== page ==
Michael, Callie, and I left Lake Cuyamaca because of a snowstorm that was moving into the area and packed up for the warmer climate and hot springs of Agua Caliente. The same late storm front was heading toward the desert too, but precious rainfall never materialized. The desert received storm clouds and powerful wind, but no precipitation.
It took less than a couple of hours for us to pull into the county park and we were able to nab campsite #68 which has a view of the east and no one in front of us. Apparently, the hot, mineral pools were filled to capacity over the weekend, but everyone had cleared out by the time we arrived on Monday, and we had the place pretty much to ourselves. I love it that way, and Callie does too! She can take long walks without worrying about children running up to pet her, or dogs barking at her.
Michael and I took the 1.4-mile hike behind the campground called Moonlight Canyon Trail and we watched as the clouds zipped by and the air cooled considerably. Anza- Borrego Desert State Park and Agua Caliente both received very little rainfall this winter, and sadly, there were only the century plants, ocotillo, sage, and creosote bushes blooming this spring. There is some vertical climb before you reach the ridge, but very doable and the pathway is well marked.
Moonlight Canyon Trail is an easy hike that takes you past the natural spring on both ends of the loop that helps provide fresh water to plant life, sheep, mountain lions, coyotes, bobcats, numerous birds such as quail, roadrunners, finches, desert wrens, and is a wonder to see the life-giving water bubbling up to the surface even during a drought. As you walk past the palm trees that are native to the area, listen to the buzz of the abundant wild, honeybees as they search for pollen and take a quick drink at the water’s edge.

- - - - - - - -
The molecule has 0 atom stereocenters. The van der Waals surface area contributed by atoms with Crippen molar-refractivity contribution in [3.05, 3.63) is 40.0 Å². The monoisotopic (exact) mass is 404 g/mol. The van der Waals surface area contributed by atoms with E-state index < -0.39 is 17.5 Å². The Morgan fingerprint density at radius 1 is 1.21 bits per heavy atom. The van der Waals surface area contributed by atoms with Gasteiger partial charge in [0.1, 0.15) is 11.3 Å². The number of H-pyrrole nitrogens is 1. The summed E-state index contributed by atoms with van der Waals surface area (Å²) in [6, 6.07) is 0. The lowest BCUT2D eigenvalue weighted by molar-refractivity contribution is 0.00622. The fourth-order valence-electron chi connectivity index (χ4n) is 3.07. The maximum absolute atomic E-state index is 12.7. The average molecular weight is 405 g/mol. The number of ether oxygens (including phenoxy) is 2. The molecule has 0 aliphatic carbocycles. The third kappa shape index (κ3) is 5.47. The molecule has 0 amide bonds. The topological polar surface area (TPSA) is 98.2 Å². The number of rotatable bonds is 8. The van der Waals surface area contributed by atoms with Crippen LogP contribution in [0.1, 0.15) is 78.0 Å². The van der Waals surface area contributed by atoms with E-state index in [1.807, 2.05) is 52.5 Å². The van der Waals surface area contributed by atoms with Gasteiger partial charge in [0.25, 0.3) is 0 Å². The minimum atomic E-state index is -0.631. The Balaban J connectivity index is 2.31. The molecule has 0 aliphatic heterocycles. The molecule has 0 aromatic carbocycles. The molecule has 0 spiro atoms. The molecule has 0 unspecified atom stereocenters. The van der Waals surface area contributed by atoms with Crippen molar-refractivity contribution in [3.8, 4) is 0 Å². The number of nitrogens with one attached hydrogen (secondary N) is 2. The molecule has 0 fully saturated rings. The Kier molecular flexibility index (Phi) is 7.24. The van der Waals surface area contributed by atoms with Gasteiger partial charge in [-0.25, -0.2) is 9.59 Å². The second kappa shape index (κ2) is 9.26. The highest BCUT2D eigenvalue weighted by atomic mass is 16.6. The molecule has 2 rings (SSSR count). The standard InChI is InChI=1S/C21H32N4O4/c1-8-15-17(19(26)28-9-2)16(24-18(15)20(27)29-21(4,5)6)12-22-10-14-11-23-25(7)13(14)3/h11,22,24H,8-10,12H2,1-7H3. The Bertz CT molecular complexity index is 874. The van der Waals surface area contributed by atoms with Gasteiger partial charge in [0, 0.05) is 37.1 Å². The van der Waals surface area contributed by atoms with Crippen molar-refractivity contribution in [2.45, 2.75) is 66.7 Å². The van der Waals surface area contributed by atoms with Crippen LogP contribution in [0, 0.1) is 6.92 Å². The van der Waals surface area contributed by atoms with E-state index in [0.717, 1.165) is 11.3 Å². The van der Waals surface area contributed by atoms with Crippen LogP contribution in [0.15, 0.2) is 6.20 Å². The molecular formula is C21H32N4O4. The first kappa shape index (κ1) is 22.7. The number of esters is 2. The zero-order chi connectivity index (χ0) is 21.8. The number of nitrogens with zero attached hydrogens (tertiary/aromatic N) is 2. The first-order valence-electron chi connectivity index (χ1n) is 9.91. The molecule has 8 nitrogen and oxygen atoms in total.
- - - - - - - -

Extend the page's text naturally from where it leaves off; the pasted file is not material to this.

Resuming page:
It is springtime lambing season for the local herd of Bighorn Sheep and I was able to watch the mothers and their newborn lambs scramble down the mountainside to drink from the spring and nibble at the thorny acacia bushes. It looked like slim pickings to me, so I can only hope that the young survive throughout the intense summer heat. One mature collared ewe was followed by a very young lamb who was bleating and racing back and forth on the cliff side and too afraid to follow her into the campgrounds. She was a very experienced and calm mother and the lamb was forced to eventually dash down the rock cliff all by itself in order to be reunited with her as she chomped down on acacia leaves.
I chose not to take photographs of the young lamb once it was separated from the ewe and kept my distance because I didn’t want to add to the poor things stress. The older lamb, a female, I ended up taking close up shots of because she was super bold and curious, and a nightmare for the less experienced mother. This lamb would have marched right up to me if I had let her. I continued to back away from her ever so slowly as she advanced toward me, matching step for step with the mom watching intently from a distance.
We had a fabulous time soaking in the mineral pools, hiking, biking, BBQing and playing cards in the evening. Callie had a blast too! She took several long walks a day with me out into the desert and loved every minute of it. We are back home now in Borrego Springs and she immediately jumped up into her bed on the hutch in the master bedroom to take a nice, long, quiet, nap.